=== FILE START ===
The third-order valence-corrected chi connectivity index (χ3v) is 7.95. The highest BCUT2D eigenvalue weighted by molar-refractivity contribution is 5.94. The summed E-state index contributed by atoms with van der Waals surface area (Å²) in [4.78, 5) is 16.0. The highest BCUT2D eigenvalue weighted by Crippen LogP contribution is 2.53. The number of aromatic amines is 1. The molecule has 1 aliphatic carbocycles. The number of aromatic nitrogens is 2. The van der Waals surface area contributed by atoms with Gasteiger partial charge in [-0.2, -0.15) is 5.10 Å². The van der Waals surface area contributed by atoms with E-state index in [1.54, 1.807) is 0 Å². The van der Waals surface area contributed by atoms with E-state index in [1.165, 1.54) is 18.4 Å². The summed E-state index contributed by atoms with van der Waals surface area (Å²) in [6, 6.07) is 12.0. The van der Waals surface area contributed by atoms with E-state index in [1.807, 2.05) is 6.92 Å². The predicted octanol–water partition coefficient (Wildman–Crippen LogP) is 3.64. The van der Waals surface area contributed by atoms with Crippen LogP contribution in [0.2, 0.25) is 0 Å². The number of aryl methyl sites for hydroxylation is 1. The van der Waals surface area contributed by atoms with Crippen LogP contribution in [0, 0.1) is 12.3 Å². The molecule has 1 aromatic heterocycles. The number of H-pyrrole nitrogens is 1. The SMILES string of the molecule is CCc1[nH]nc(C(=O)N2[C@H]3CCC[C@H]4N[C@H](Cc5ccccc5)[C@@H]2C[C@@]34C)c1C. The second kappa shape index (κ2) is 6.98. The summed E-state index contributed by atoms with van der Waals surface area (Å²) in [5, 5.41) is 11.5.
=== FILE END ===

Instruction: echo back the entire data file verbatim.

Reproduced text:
The third-order valence-corrected chi connectivity index (χ3v) is 7.95. The highest BCUT2D eigenvalue weighted by molar-refractivity contribution is 5.94. The summed E-state index contributed by atoms with van der Waals surface area (Å²) in [4.78, 5) is 16.0. The highest BCUT2D eigenvalue weighted by Crippen LogP contribution is 2.53. The number of aromatic amines is 1. The molecule has 1 aliphatic carbocycles. The number of aromatic nitrogens is 2. The van der Waals surface area contributed by atoms with Gasteiger partial charge in [-0.2, -0.15) is 5.10 Å². The van der Waals surface area contributed by atoms with E-state index in [1.54, 1.807) is 0 Å². The van der Waals surface area contributed by atoms with E-state index in [1.165, 1.54) is 18.4 Å². The summed E-state index contributed by atoms with van der Waals surface area (Å²) in [6, 6.07) is 12.0. The van der Waals surface area contributed by atoms with E-state index in [1.807, 2.05) is 6.92 Å². The predicted octanol–water partition coefficient (Wildman–Crippen LogP) is 3.64. The van der Waals surface area contributed by atoms with Crippen LogP contribution in [0.2, 0.25) is 0 Å². The number of aryl methyl sites for hydroxylation is 1. The van der Waals surface area contributed by atoms with Crippen LogP contribution in [0, 0.1) is 12.3 Å². The molecule has 1 aromatic heterocycles. The number of H-pyrrole nitrogens is 1. The SMILES string of the molecule is CCc1[nH]nc(C(=O)N2[C@H]3CCC[C@H]4N[C@H](Cc5ccccc5)[C@@H]2C[C@@]34C)c1C. The second kappa shape index (κ2) is 6.98. The summed E-state index contributed by atoms with van der Waals surface area (Å²) in [5, 5.41) is 11.5.